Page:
Democrats have the upper hand in the US Senate because the Republicans charged with leading it simply are not doing so.
Roll Call, the Capitol Hill newspaper of record, recently wrote:
Senate Majority Whip John Cornyn isn’t convinced the Senate will need to change its schedule, saying that every time Republicans threaten to keep lawmakers in Washington, “Democrats crater and then we get our work done.”
But the Texas Republican also said getting significant numbers of judges approved before the end of this Congress is at the top of the GOP’s to-do list.
Mr. Cornyn, you can do better. Your words sound great, but real actions are more important. It’s laudable that he confirmation of the 21stfederal circuit court judge for President Trump made it through this week, but it still is not good enough. Not by a Texas long shot.
Zero vacancies is the only acceptable number.
Recently, Senator David Purdue of Georgia led a group of 15 other Senators to send a letter to Senate Majority Leader McConnell.
Senator Purdue tweeted at the time:
15 other senators & I have asked Leader McConnell to speed up the Senate’s work pace so we can break through the confirmation backlog & get the gov’t funded on time. We are willing to work nights, weekends, & through the August recess to get this done. #MakeCongressWorkAgain pic.twitter.com/hmGlEIqi1S
— David Perdue (@sendavidperdue) May 11, 2018
Sen. Ted Cruz was one of the signatories of the letter to Senator McConnell. Cornyn did not.
Senator Purdue kept at the important task of getting the Senate to do its job and held a follow-up press conference – hours immediately following John Cornyn’s Roll Call quotes.
Contrast these quotes at the press conference with Senator Cornyn’s quotes above:
“276 nominees are backlogged waiting for a confirmation vote. Pure unadulterated obstructionism.” – Sen. David Purdue.
“We have less than 12 weeks to finish 12 appropriations bills before the end of the fiscal year.” – Sen. Joni Ernst.
“The American people can expect more. They can expect much better.” – Sen. Mike Lee of Utah.
“We can go from success to even greater success.” – Sen. Bill Cassidy of Louisiana.
“I spent 28 years in the private sector before coming to Congress. When you are in business, typically budgets are locked down two months before the fiscal year begins. Contrast that to Washington, D.C., we were six months into the nations’ fiscal year before Congress finally passed a spending bill. That is unacceptable. Congress is not getting the people’s business done… This is because of great obstruction that is going on in Congress.” – Sen. Steve Daines of Montana.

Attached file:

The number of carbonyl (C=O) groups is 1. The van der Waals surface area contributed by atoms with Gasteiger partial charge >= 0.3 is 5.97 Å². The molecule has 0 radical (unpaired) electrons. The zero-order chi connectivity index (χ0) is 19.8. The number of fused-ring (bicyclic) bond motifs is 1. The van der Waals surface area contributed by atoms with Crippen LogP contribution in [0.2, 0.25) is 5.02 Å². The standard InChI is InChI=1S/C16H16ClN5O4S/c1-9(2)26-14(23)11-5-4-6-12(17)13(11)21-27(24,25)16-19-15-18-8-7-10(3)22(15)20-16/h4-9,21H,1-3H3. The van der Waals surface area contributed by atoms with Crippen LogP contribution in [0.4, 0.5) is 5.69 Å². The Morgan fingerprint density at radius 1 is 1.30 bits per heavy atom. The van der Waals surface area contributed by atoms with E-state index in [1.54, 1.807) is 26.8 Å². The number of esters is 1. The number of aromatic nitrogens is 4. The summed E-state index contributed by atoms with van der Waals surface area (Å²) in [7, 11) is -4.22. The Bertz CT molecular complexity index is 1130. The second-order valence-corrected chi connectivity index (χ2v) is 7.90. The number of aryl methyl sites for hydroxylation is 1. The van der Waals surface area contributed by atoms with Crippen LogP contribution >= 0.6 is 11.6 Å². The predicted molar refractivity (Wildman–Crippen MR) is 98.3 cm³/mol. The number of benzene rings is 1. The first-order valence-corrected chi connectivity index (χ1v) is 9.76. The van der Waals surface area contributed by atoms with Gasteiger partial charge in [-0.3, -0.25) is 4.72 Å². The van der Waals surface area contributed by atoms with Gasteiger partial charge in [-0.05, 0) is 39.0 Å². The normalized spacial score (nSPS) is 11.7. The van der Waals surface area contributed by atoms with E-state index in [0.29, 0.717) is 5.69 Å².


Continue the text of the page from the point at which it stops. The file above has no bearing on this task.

Alaska Sen. Dan Sullivan’s comments are even more alarming:
By any measure of what is going on with the Democrats on the other side is historic obstructionism…Let me give you a little bit…..First term use of Cloture on nominees:
For President George Herbert Walker Bush nominees, cloture was invoked 1 time, for President Bill Clinton 10 times, for President George W. Bush 4 times, for President Barack Obama 17 times, and for the first 17 months of President Donald J Trump’s term, 93 times…That is a story we are trying to address.
Senator Cornyn, use your power to cancel the August break, work nights and weekends, and confirm allpending Judicial and Executive branch nominees before leaving D.C.
Rachel Bovard of the Conservative Partnership Institute writes, “As Democrats have no doubt learned, it’s easy to obstruct everything when there are no consequences for doing so. But if the Republican majority made it just a little more painful, they’d likely be shocked how much they’re able to accomplish.”
Sen. Cornyn, every day you let vulnerable Democrats have the upper hand over the Senate Republican majority is another day conservatives lose trust in your service in D.C. You will own every vacant judgeship in the land when 2020 comes around because we are tired of sending people to Washington for comity in the face of Democrats’ tyranny.
The Republican controlled Senate adjourned for the week on Thursday, May 17, 2018, at 5:16P.M. and will return at 3:00 P.M. on Monday, May 21, 2018.